Get ready to look at colour in a whole new way. These 10 lessons in colour will help you embrace colour for your home like never before.
Every home no matter the size or layout can benefit from having a cohesive colour scheme. It does not matter if your home has several rooms or an open floor plan. While it seems obvious to use coordinated colours in an open floor plan or small space, but even in a home with separate rooms, you don’t want to have a jarring effect caused by an out of place colour. While walking from one room to the other, you want your rooms to have some sort of connection, some order. You create that connection with colour.
To help you out, our colour experts give you no-fail colour tips and techniques to turn your home into a space that reflects your personal style. If you are ready to end the colour in-decision and create a colour palette that works for your home, remember these 10 important lessons in colour:
Lesson No. 1
Use white to freshen things up
The colour of fresh snow, fluffy summer clouds and delicious vanilla- there’s a reason why white is a favourite for interior designers. It looks clean and fresh and it isn’t difficult to paint over. It is happy to either play a starring role in your home decor or take a backseat with more intense hues.
Lesson No. 2
Curate a colour palette
Picking a streamlined colour palette not only helps the rooms feel cohesive, but it also helps with a seamless transition between rooms. Creating a colour scheme for your home will ensure that one room ties to the next nicely even if the style of each room is a little bit different. If you are standing in the foyer or passageway wherein you can see the other rooms, you want to have some continuity that brings the place together wonderfully. This can be achieved by a curated colour palette, pick colours closer to each other from the colour wheel for walls and add contrasting colours in minor doses.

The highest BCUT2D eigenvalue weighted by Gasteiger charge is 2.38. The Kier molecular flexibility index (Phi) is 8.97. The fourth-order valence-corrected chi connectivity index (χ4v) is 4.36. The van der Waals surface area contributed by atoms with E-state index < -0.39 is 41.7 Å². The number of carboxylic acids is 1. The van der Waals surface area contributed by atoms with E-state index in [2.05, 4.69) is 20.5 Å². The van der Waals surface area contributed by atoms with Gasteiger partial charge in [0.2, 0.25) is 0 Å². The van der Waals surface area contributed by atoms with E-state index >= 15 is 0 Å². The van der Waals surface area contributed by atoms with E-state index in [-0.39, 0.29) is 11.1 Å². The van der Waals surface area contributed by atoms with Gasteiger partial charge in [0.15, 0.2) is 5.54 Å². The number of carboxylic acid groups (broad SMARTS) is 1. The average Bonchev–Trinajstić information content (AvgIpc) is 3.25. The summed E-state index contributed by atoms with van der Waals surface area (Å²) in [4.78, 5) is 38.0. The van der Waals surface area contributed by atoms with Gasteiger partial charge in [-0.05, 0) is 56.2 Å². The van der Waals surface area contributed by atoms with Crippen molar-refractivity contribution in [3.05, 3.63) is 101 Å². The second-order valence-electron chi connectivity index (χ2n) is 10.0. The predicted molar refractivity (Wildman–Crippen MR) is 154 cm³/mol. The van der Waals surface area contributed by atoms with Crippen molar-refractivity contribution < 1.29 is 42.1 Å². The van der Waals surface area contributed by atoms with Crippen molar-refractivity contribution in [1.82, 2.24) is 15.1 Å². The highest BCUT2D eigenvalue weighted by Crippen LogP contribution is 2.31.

Lesson No. 3
Think of colour families
Having a curated home wall colour palette for your home does not mean using matchy-matchy colours but the secret lies in working with various hues within two complementary colour families. Complementary colours are the two colours that are directly opposite each other on the colour wheel. For example: orange and blue, red and green or yellow and purple. Once you have selected a colour scheme for the main room in your home, choose one complementary colour to carry it throughout the home. You can also add other colours to the main room when moving from one room and the other. This strategy will keep your home decor flowing and cohesive without being too similar in every room.
Lesson No. 4
Play with percentage
Perhaps the oldest interior design rule, the 60-30-10 divides the colour scheme into percentages of colour usage. The main colour represents 60% and typically includes the wall colour, floor colour and a furniture piece or two. The secondary colour represents 30% and typically includes furniture, textile and decor elements. With only half the amount of colour saturation as the main colour, it does not compete for attention in the overall design. Being a different colour, the secondary colour creates contrast and depth. And the next colour represents 10% and typically includes accent pieces. Its purpose is to add more character to the colour scheme. It should be used throughout the decor to draw the eye deeper into the room design.